With the advent of augmented reality, interactive game design and advanced animatronics, exhibitions are no longer passive affairs limited to only reading and watching. From 1 June to 31 August, visit Science Centre Singapore and you’ll be able to enjoy an interactive, experiential multimedia journey as an apprentice to famous palaeontologist, Emerita Professor Patricia Vickers-Rich and Thomas Rich while uncovering the fossils that will reveal the truths behind the lives of Australian polar dinosaurs that lived millions of years ago in the Cretaceous period.
Two years in the making, the DinoQuest Travelling Exhibition is a 2,000 square metre interactive exhibit curated by Professor Pat, who provided the expert knowledge and collection of fossils with multi-sensory technology provided by Digimagic Communications and the immersive fossil sites designed by Dezign Format. Designed like a theme park discovery adventure tour, you are handed RF ID tags at the beginning of the tour that will allow you to follow the adventures of Professor V and Rex as you take in information along the many interactive stations to discover important clues that will help you uncover the fossil you are digging through in your journey.
Split up into different zones, the journey felt like a walking jaunt through a fossil dig and reminded me of the delightful Indiana Jones theme park ride at Universal Studios. The adventure starts off at Zone 1: The Explorer’s Hut where you are introduced to your holographic guides, Professor V and her assistant Rex and the quest that led to the discovery of Australia’s first dinosaur fossil – the Polar Dinosaurs of Australia.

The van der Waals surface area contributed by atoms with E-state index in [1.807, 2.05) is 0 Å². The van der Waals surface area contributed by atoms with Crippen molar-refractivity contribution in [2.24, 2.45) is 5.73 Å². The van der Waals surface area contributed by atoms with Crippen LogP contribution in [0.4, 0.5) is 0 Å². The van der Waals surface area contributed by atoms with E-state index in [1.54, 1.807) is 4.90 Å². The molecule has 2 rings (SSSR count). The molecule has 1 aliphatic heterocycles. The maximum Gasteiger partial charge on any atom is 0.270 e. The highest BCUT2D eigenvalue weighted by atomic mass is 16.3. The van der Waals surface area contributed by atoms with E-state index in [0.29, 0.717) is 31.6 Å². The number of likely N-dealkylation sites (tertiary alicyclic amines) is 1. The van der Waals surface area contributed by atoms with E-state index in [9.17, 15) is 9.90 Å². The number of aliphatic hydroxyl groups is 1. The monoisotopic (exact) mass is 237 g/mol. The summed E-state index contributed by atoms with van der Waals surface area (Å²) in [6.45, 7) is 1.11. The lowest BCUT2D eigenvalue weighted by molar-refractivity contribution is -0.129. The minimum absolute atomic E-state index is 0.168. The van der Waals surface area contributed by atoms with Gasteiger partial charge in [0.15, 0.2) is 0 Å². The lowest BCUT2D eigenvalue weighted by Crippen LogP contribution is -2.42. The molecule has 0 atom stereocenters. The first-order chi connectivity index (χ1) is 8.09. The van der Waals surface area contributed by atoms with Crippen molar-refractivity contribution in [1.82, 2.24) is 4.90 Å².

Zone 2 leads you to the Dinosaur of Darkness, a projection show with animatronics and 4D elements where you get to explore Australia in the early cretaceous period and come face to face with the Koolasuchus, Ankylosaur, Leaellynasaura, Pterosaur and Timimus, the dinosaur discovered by Professor Pat and her husband Professor Rich, which they named after their son Tim and Tim Flannery, an Australian mammologist and paeleontologist who was instrumental in the discovery of Australia’s dinosaur fossils as well.
At each station, you get to take a further step forward in your quiz to chip away at your “electronic fossil” with your RF ID tag and discover what clues lie ahead. In Zone 3: Extinction Theatre, you get to see an immersive 4D theatre that shows you how the dinosaurs were wiped out with a haze of smoke, sound and lightning.
An actual replica of a dig site greets you at Zone 4: Dig Site where you can have a go at digging with a jack hammer while taking in a hologram show of how fossils are formed and how different parts of a dinosaur’s anatomy is identified.
At Zone 5, you finally get into the laboratory of Professor V, which allows you to get hands on with actual rock digging tools and look through microscopes to see what dinosaur cells look like.
Dinosaur skeletons found at Dinosaur Cove are lovingly replicated here at Zone 6: Dinosaur Dreaming, which takes you to the 1994 discovery of Dinosaur Cove in Australia where Timimus, a tyrannosauroid was discovered.
At Zone 7, Activity Zone, you can get hands on to create new dinosaurs species by doodling and bringing them to life at the virtual animated Dinosaur Park, where you can even print out your dinosaur doodle.
As I sat down with Professor Pat after uncovering my fossil at the end of the exhibition, I had the opportunity to pick her brain on how one gets to be a palaeontologist. Prof Pat revealed her interest in biodiversity and how her interest in birds led her to the study of dinosaurs. According to Prof Pat, palaeontology, the study of dinosaurs and their history, like archaeology, the study of man’s history through the discovery of fossils and artefacts, requires very broad-based knowledge of all sciences like geology, biology, meteorology and an ability to collaborate with scientists from all fields. Her advice to all budding palaeontologists out there was to explore all fields of scientific study, to remain curious about all things and continue to learn. Although not all of us will end up a palaeontologist, the learning journey we will have embarked on will continue to enrich us in whatever fields we eventually choose to pursue.